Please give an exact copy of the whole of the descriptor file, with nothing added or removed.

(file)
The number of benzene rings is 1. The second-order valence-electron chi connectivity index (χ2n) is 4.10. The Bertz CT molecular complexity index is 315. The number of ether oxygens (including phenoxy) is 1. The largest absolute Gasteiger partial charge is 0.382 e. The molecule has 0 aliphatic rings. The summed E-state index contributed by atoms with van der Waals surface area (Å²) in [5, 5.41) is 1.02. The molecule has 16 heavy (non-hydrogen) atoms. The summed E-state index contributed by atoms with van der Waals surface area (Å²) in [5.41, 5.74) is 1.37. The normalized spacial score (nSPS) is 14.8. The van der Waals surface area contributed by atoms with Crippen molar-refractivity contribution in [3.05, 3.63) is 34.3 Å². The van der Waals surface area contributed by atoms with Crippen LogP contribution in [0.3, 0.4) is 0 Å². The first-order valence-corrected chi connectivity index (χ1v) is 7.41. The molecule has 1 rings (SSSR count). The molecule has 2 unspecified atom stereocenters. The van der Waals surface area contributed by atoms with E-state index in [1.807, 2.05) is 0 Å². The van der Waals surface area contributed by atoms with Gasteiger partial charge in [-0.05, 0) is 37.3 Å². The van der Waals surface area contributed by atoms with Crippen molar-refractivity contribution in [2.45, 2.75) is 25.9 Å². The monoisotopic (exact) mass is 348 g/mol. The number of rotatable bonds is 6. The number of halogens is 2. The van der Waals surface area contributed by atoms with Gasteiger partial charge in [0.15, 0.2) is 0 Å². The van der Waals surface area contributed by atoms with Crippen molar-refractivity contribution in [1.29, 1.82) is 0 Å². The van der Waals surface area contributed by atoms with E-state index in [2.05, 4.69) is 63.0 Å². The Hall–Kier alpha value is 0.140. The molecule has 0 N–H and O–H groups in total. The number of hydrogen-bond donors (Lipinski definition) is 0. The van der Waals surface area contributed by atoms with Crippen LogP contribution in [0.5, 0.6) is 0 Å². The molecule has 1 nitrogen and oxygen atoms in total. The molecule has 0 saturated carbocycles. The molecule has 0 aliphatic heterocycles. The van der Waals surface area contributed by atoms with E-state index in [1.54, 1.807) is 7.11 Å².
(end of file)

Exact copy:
The number of benzene rings is 1. The second-order valence-electron chi connectivity index (χ2n) is 4.10. The Bertz CT molecular complexity index is 315. The number of ether oxygens (including phenoxy) is 1. The largest absolute Gasteiger partial charge is 0.382 e. The molecule has 0 aliphatic rings. The summed E-state index contributed by atoms with van der Waals surface area (Å²) in [5, 5.41) is 1.02. The molecule has 16 heavy (non-hydrogen) atoms. The summed E-state index contributed by atoms with van der Waals surface area (Å²) in [5.41, 5.74) is 1.37. The normalized spacial score (nSPS) is 14.8. The van der Waals surface area contributed by atoms with Crippen molar-refractivity contribution in [3.05, 3.63) is 34.3 Å². The van der Waals surface area contributed by atoms with Crippen LogP contribution in [0.3, 0.4) is 0 Å². The first-order valence-corrected chi connectivity index (χ1v) is 7.41. The molecule has 1 rings (SSSR count). The molecule has 2 unspecified atom stereocenters. The van der Waals surface area contributed by atoms with E-state index in [1.807, 2.05) is 0 Å². The van der Waals surface area contributed by atoms with Gasteiger partial charge in [-0.05, 0) is 37.3 Å². The van der Waals surface area contributed by atoms with Crippen molar-refractivity contribution in [2.45, 2.75) is 25.9 Å². The monoisotopic (exact) mass is 348 g/mol. The number of rotatable bonds is 6. The number of halogens is 2. The van der Waals surface area contributed by atoms with Gasteiger partial charge in [0.15, 0.2) is 0 Å². The van der Waals surface area contributed by atoms with Crippen molar-refractivity contribution in [1.29, 1.82) is 0 Å². The van der Waals surface area contributed by atoms with E-state index in [2.05, 4.69) is 63.0 Å². The Hall–Kier alpha value is 0.140. The molecule has 0 N–H and O–H groups in total. The number of hydrogen-bond donors (Lipinski definition) is 0. The van der Waals surface area contributed by atoms with Crippen LogP contribution in [0.5, 0.6) is 0 Å². The molecule has 1 nitrogen and oxygen atoms in total. The molecule has 0 saturated carbocycles. The molecule has 0 aliphatic heterocycles. The van der Waals surface area contributed by atoms with E-state index in [1.54, 1.807) is 7.11 Å².